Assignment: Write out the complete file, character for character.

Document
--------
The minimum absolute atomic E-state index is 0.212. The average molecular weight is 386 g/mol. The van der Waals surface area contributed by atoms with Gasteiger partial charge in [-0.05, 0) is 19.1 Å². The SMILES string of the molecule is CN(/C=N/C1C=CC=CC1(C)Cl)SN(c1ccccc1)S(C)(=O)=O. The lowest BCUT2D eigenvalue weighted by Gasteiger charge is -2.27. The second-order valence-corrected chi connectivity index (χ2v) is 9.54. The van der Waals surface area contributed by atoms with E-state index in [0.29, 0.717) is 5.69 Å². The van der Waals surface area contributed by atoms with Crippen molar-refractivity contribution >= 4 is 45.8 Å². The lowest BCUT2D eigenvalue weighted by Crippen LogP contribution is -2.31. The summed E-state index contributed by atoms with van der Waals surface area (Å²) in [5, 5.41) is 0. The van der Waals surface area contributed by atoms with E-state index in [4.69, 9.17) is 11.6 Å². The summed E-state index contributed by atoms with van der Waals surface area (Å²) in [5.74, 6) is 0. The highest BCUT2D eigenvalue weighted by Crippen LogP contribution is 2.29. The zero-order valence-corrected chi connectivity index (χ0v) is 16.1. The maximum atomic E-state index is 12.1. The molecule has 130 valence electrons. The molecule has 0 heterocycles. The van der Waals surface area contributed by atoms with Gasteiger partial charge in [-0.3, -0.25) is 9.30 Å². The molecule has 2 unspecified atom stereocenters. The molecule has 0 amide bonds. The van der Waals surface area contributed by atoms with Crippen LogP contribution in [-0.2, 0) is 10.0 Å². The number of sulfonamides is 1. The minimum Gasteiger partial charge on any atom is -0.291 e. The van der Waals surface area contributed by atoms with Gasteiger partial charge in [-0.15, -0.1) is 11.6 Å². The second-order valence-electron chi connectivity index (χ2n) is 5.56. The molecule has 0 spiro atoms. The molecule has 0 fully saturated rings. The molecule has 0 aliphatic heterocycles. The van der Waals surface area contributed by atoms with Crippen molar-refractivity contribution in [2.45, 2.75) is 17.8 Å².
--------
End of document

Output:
The minimum absolute atomic E-state index is 0.212. The average molecular weight is 386 g/mol. The van der Waals surface area contributed by atoms with Gasteiger partial charge in [-0.05, 0) is 19.1 Å². The SMILES string of the molecule is CN(/C=N/C1C=CC=CC1(C)Cl)SN(c1ccccc1)S(C)(=O)=O. The lowest BCUT2D eigenvalue weighted by Gasteiger charge is -2.27. The second-order valence-corrected chi connectivity index (χ2v) is 9.54. The van der Waals surface area contributed by atoms with E-state index in [0.29, 0.717) is 5.69 Å². The van der Waals surface area contributed by atoms with Crippen molar-refractivity contribution >= 4 is 45.8 Å². The lowest BCUT2D eigenvalue weighted by Crippen LogP contribution is -2.31. The summed E-state index contributed by atoms with van der Waals surface area (Å²) in [5, 5.41) is 0. The van der Waals surface area contributed by atoms with E-state index in [4.69, 9.17) is 11.6 Å². The summed E-state index contributed by atoms with van der Waals surface area (Å²) in [5.74, 6) is 0. The highest BCUT2D eigenvalue weighted by Crippen LogP contribution is 2.29. The zero-order valence-corrected chi connectivity index (χ0v) is 16.1. The maximum atomic E-state index is 12.1. The molecule has 130 valence electrons. The molecule has 0 heterocycles. The van der Waals surface area contributed by atoms with Gasteiger partial charge in [-0.3, -0.25) is 9.30 Å². The molecule has 2 unspecified atom stereocenters. The molecule has 0 amide bonds. The van der Waals surface area contributed by atoms with Crippen LogP contribution in [-0.2, 0) is 10.0 Å². The number of sulfonamides is 1. The minimum Gasteiger partial charge on any atom is -0.291 e. The van der Waals surface area contributed by atoms with Gasteiger partial charge in [-0.15, -0.1) is 11.6 Å². The second-order valence-electron chi connectivity index (χ2n) is 5.56. The molecule has 0 spiro atoms. The molecule has 0 fully saturated rings. The molecule has 0 aliphatic heterocycles. The van der Waals surface area contributed by atoms with Crippen molar-refractivity contribution in [2.45, 2.75) is 17.8 Å².